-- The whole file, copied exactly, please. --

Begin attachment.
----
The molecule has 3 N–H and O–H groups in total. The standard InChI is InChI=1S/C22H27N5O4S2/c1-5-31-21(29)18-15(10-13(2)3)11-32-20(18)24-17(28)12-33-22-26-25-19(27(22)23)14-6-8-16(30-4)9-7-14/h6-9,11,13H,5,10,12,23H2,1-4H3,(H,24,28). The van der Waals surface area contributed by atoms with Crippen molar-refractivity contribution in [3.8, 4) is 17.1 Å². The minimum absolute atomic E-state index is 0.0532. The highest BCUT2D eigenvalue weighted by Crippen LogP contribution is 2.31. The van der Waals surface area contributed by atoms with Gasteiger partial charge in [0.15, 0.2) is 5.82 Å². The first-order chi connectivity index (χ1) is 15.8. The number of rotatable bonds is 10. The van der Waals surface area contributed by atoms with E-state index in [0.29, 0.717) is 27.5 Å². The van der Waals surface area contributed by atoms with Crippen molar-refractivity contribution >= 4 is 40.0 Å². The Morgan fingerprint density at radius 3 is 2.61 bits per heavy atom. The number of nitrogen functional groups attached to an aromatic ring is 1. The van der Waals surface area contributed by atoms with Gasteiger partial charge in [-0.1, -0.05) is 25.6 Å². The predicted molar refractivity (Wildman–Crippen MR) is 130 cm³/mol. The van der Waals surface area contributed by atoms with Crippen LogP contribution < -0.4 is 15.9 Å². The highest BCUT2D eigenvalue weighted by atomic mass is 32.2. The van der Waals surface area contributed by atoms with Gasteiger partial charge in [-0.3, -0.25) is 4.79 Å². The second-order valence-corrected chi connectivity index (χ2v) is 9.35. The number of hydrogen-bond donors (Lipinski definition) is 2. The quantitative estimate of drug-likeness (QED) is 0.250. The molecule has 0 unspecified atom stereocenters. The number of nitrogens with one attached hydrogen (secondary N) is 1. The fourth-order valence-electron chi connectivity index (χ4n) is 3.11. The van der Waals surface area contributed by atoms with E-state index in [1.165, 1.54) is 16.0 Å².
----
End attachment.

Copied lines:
The molecule has 3 N–H and O–H groups in total. The standard InChI is InChI=1S/C22H27N5O4S2/c1-5-31-21(29)18-15(10-13(2)3)11-32-20(18)24-17(28)12-33-22-26-25-19(27(22)23)14-6-8-16(30-4)9-7-14/h6-9,11,13H,5,10,12,23H2,1-4H3,(H,24,28). The van der Waals surface area contributed by atoms with Crippen molar-refractivity contribution in [3.8, 4) is 17.1 Å². The minimum absolute atomic E-state index is 0.0532. The highest BCUT2D eigenvalue weighted by Crippen LogP contribution is 2.31. The van der Waals surface area contributed by atoms with Gasteiger partial charge in [0.15, 0.2) is 5.82 Å². The first-order chi connectivity index (χ1) is 15.8. The number of rotatable bonds is 10. The van der Waals surface area contributed by atoms with E-state index in [0.29, 0.717) is 27.5 Å². The van der Waals surface area contributed by atoms with Crippen molar-refractivity contribution >= 4 is 40.0 Å². The Morgan fingerprint density at radius 3 is 2.61 bits per heavy atom. The number of nitrogen functional groups attached to an aromatic ring is 1. The van der Waals surface area contributed by atoms with Gasteiger partial charge in [-0.1, -0.05) is 25.6 Å². The predicted molar refractivity (Wildman–Crippen MR) is 130 cm³/mol. The van der Waals surface area contributed by atoms with Crippen LogP contribution < -0.4 is 15.9 Å². The highest BCUT2D eigenvalue weighted by atomic mass is 32.2. The van der Waals surface area contributed by atoms with Gasteiger partial charge in [-0.3, -0.25) is 4.79 Å². The second-order valence-corrected chi connectivity index (χ2v) is 9.35. The number of hydrogen-bond donors (Lipinski definition) is 2. The quantitative estimate of drug-likeness (QED) is 0.250. The molecule has 0 unspecified atom stereocenters. The number of nitrogens with one attached hydrogen (secondary N) is 1. The fourth-order valence-electron chi connectivity index (χ4n) is 3.11. The van der Waals surface area contributed by atoms with E-state index in [1.165, 1.54) is 16.0 Å².